St. Joseph: A quiet man with much to say


Father’s Day has become a day to recognize the important place of dad. While the celebration itself may be focused on a Father’s Day card, a gift, or a special meal, at its heart is the recognition that a father plays a singularly important role in the life of a family. Children need a father. Fathers have a God-given responsibility to their children.

Recognizing this, Pope John Paul II took action, holding up St. Joseph as a model of modern manhood. On August 15, 1989, he issued an apostolic exhortation on St. Joseph and the Catholic understanding of fatherhood – Redemptoris Custos (Guardian of the Redeemer: On the Person and Mission of St. Joseph in the Life of Christ and the Church).

Just as we call Mary “Mother of the Church” because she is mother of Jesus who is head of the Church, so we look to St. Joseph, who was foster father of Jesus and his protector, as the “Patron of the Universal Church, Protector of the Church.”

We can rejoice that St. Joseph through his marriage to Mary was caught up in the mystery of spiritual fatherhood and became a model of marriage, care of one’s child, and an exemplar of the Holy Family. St. Joseph is a model to every believer and particularly for men in their role as father.

We are called to be actively engaged in our vocation, our calling from God, in a way that quietly but effectively spreads the faith and extends God’s kingdom in everyplace and age.



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Father’s Day

faithToday (June 21), is Father’s Day.

Every year I always remember what my Father told me when I once asked him what he wanted for Father’s Day. “Although I will appreciate whatever you give me” he said, “I don’t really want another tie I am not going to wear or power tool I will not use. What I would really like is some peace and quiet”.

I think that comment says a lot about Father’s Day. People make a big deal about Mother’s Day. There are the cards, flowers and gifts as well as taking Mom out to dinner. They seem to know what to do on that day. Although there are cards and gifts on Father’s Day, the celebration is more understated and sometimes people feel slightly awkward at it. I wonder if part of the problem involves having a clear understanding of fatherhood.

There was a time when most fathers went to work and mothers stayed home and looked after the kids. Those days are over. With women working more outside the home, Fathers are usually spending more time doing domestic chores (cooking, laundry etc.) and looking after the kids. I think this is a good thing. Yet, what exactly is a father’s role?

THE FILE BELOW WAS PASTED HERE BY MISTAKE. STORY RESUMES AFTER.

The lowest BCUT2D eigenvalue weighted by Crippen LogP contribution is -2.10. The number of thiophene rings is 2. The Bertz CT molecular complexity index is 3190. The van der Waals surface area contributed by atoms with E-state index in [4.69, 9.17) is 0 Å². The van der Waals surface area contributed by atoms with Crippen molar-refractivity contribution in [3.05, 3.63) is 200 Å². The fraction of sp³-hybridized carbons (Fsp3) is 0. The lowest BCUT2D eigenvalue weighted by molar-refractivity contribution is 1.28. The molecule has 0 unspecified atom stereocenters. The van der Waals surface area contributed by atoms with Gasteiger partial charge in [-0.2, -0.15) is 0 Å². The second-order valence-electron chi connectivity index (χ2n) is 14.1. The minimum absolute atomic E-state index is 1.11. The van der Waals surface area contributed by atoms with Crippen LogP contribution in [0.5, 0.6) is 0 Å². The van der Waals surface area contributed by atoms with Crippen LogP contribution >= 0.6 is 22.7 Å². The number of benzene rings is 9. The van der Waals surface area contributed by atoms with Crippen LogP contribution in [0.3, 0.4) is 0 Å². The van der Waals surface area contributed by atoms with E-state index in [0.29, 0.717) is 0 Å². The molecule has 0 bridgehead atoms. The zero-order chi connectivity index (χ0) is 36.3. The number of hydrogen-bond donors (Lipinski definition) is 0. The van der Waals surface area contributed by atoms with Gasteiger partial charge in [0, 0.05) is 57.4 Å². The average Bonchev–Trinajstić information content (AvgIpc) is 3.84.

I realize a son runs the risk of putting his father on a pedestal. I will try to avoid doing so. Yet, I think my father clearly understood his role: to give his kids the tools they needed to be a success in life. He taught me how to be a man. He always put the needs of his family before his own. He always gave a fair day’s work for a fair day’s pay. When he gave you his word, he kept it no matter the cost. He never talked about any of these things. He just lived them out daily.

Sadly, many fathers (back then and especially today) do not understand what fatherhood entails or why it is important. The number of families where the father is absent or plays no significant role is growing rapidly. Statistics indicate children growing up in such an environment have a greater chance of having emotional and social problems (including getting in trouble at school or involved with crime). Many fathers who do remain with the family abdicate their responsibilities by having their wives go to parent-teacher nights or bring their kids to Mass. They do not provide their kids with a good male role model.

I think part of the problem lies with how fatherhood is perceived within our society. When marriage and the family can be redefined easily, there are no fixed points of reference which means no clear responsibilities. Few television shows present fathers in a positive light. Many male celebrities show their disdain for commitments and feel no obligation to be a good role model. Our society needs to have a serious conversation about fatherhood.

Those in ordained ministry or undergoing formation for it likely encounter the effects of this troubling situation on a regular basis. I am surprized at how many of the newly ordained or seminarians have experienced it in their own lives. The situation is not likely going to change much in the near future. Those in pastoral ministry need to be sensitive to the needs of mothers and children in fatherless families as well as being supportive of fathers who are trying to fulfill their responsibilities.

Yet, I think there is something else we can do. Ordained Catholic clergy should strive to be positive male role models for those whom they serve. A Priest can never replace a father. But, he can show boys how to respect women and girls how they should be treated through his example. He can highlight the qualities of a good man (sacrifice, honor, hard work, commitment etc.) by just living them out.

Although my father died in 1991, I carry what he gave me every day. This Father’s Day I can’t give him a tie, power tool or even some peace and quiet. But, I can honor his gift by using it.